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Tuesday, April 14, 2015

EIA Projects "U.S. energy imports and exports come into balance, First time since the 1950s"

by Calculated Risk on 4/14/2015 01:52:00 PM

New long term projections from the EIA: Annual Energy Outlook 2015 and press release: EIA's AEO2015 projects that U.S. energy imports and exports come into balance, a first since the 1950s, because of continued oil and natural gas production growth and slow growth in energy demand

U.S. net energy imports decline and ultimately end in most AEO2015 cases, driven by growth in U.S. energy production—led by crude oil and natural gas—increased use of renewables, and only modest growth in demand. Net energy imports end before 2030 in the AEO2015 Reference case and before 2020 in the High Oil Price and High Oil and Gas Resource cases (Figure 1). Significant net energy imports persist only in the Low Oil Price and High Economic Growth cases, where U.S. supply is lower and demand is higher.

Continued strong growth in domestic production of crude oil from tight formations reduces net imports of petroleum and other liquids. Through 2020, strong growth in domestic crude oil production from tight formations leads to a decline in net petroleum imports and growth in product exports in all AEO2015 cases. The net import share of petroleum and other liquids product supplied falls from 26% in 2014 to 15% in 2025 and then rises slightly to 17% in 2040 in the Reference case. With greater U.S. crude oil production in the High Oil Price and High Oil and Gas Resource cases, the United States becomes a net petroleum exporter after 2020.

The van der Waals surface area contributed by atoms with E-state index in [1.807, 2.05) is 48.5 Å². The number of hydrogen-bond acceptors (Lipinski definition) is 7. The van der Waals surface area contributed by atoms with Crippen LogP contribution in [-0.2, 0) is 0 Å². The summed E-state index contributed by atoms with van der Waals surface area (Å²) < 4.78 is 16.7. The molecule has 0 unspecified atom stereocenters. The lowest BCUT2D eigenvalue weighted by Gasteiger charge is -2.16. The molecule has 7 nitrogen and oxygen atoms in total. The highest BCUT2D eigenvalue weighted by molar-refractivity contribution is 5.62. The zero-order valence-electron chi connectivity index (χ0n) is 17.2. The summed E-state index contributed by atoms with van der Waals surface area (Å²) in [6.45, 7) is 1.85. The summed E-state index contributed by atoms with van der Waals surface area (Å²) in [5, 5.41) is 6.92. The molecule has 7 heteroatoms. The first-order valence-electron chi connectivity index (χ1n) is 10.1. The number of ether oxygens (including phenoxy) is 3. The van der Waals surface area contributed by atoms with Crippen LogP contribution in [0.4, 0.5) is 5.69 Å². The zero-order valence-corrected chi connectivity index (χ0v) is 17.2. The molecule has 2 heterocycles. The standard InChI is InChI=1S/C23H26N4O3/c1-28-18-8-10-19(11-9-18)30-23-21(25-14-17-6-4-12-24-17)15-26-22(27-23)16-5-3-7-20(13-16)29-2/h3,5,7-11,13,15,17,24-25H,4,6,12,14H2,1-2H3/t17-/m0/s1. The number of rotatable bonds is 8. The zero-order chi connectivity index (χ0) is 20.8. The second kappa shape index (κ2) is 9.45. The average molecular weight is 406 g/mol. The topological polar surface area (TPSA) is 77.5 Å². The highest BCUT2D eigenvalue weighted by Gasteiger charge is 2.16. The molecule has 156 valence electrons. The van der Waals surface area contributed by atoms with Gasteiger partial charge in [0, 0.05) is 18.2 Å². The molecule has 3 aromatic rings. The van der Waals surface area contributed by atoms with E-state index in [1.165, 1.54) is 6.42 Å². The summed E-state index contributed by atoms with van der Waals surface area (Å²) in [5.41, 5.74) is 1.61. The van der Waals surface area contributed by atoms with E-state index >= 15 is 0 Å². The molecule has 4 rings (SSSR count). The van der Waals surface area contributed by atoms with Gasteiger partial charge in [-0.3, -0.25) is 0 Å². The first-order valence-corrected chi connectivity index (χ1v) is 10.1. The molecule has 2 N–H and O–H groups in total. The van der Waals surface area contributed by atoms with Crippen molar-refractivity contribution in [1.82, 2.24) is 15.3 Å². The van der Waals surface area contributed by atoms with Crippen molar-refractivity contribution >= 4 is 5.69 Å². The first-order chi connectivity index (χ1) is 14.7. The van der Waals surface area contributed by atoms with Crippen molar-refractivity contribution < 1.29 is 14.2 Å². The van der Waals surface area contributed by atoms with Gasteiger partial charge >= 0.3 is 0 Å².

EIA Projections Click on graph for larger image.

More from the EIA:
In the AEO2015 Reference case, the price of global marker Brent crude oil is $56/barrel (bbl) (in 2013 dollars) in 2015 (Figure 4). Prices rise steadily after 2015 in response to growth in demand; however, downward price pressure from rising U.S. crude oil production keeps the Brent price below $80/bbl through 2020. U.S. crude oil production starts to decline after 2020, but increased output from non-OECD and OPEC producers helps to keep the Brent price below $100/bbl through most of the next decade and limits price increases through 2040, when Brent reaches roughly $140/bbl. There is significant variation in the alternative cases. In the Low Oil Price case, the Brent price is $52/bbl in 2015 and reaches $76/bbl in 2040. In the High Oil Price case, the Brent price reaches $252/bbl in 2040. In the High Oil and Gas Resource case, with significantly more U.S. production than the Reference case, Brent is under $130/bbl in 2040, more than $10/bbl below its Reference case price.
EIA Price Projections